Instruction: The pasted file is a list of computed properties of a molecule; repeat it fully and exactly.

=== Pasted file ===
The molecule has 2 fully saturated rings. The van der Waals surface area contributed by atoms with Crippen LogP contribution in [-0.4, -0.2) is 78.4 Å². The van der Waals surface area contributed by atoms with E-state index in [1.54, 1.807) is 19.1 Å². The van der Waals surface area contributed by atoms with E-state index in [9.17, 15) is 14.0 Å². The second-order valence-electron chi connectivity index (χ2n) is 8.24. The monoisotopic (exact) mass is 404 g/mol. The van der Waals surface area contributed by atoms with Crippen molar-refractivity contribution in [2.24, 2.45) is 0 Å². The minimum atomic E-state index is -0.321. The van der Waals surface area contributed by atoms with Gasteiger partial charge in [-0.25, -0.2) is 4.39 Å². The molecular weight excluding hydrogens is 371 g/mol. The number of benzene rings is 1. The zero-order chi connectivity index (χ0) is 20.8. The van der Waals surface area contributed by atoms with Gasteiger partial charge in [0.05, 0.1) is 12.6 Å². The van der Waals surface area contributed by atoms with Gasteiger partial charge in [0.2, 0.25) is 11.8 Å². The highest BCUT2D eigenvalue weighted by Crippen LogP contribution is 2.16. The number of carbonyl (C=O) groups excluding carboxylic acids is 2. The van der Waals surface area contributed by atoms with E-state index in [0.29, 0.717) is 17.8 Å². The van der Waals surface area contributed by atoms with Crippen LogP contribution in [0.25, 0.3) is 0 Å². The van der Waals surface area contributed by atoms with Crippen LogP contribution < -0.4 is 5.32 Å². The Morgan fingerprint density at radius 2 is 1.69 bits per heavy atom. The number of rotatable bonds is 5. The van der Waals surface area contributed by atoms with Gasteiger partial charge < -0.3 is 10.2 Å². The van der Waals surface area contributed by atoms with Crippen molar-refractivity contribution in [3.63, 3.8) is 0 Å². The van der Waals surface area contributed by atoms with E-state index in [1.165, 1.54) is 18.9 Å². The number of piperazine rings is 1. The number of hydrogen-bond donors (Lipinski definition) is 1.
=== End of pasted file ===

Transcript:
The molecule has 2 fully saturated rings. The van der Waals surface area contributed by atoms with Crippen LogP contribution in [-0.4, -0.2) is 78.4 Å². The van der Waals surface area contributed by atoms with E-state index in [1.54, 1.807) is 19.1 Å². The van der Waals surface area contributed by atoms with E-state index in [9.17, 15) is 14.0 Å². The second-order valence-electron chi connectivity index (χ2n) is 8.24. The monoisotopic (exact) mass is 404 g/mol. The van der Waals surface area contributed by atoms with Crippen molar-refractivity contribution in [2.24, 2.45) is 0 Å². The minimum atomic E-state index is -0.321. The van der Waals surface area contributed by atoms with Gasteiger partial charge in [-0.25, -0.2) is 4.39 Å². The molecular weight excluding hydrogens is 371 g/mol. The number of benzene rings is 1. The zero-order chi connectivity index (χ0) is 20.8. The van der Waals surface area contributed by atoms with Gasteiger partial charge in [0.05, 0.1) is 12.6 Å². The van der Waals surface area contributed by atoms with Gasteiger partial charge in [0.2, 0.25) is 11.8 Å². The highest BCUT2D eigenvalue weighted by Crippen LogP contribution is 2.16. The number of carbonyl (C=O) groups excluding carboxylic acids is 2. The van der Waals surface area contributed by atoms with E-state index in [0.29, 0.717) is 17.8 Å². The van der Waals surface area contributed by atoms with Crippen LogP contribution in [0.25, 0.3) is 0 Å². The van der Waals surface area contributed by atoms with Crippen LogP contribution < -0.4 is 5.32 Å². The Morgan fingerprint density at radius 2 is 1.69 bits per heavy atom. The number of rotatable bonds is 5. The van der Waals surface area contributed by atoms with Gasteiger partial charge < -0.3 is 10.2 Å². The van der Waals surface area contributed by atoms with Crippen molar-refractivity contribution in [3.63, 3.8) is 0 Å². The van der Waals surface area contributed by atoms with E-state index in [1.165, 1.54) is 18.9 Å². The number of piperazine rings is 1. The number of hydrogen-bond donors (Lipinski definition) is 1.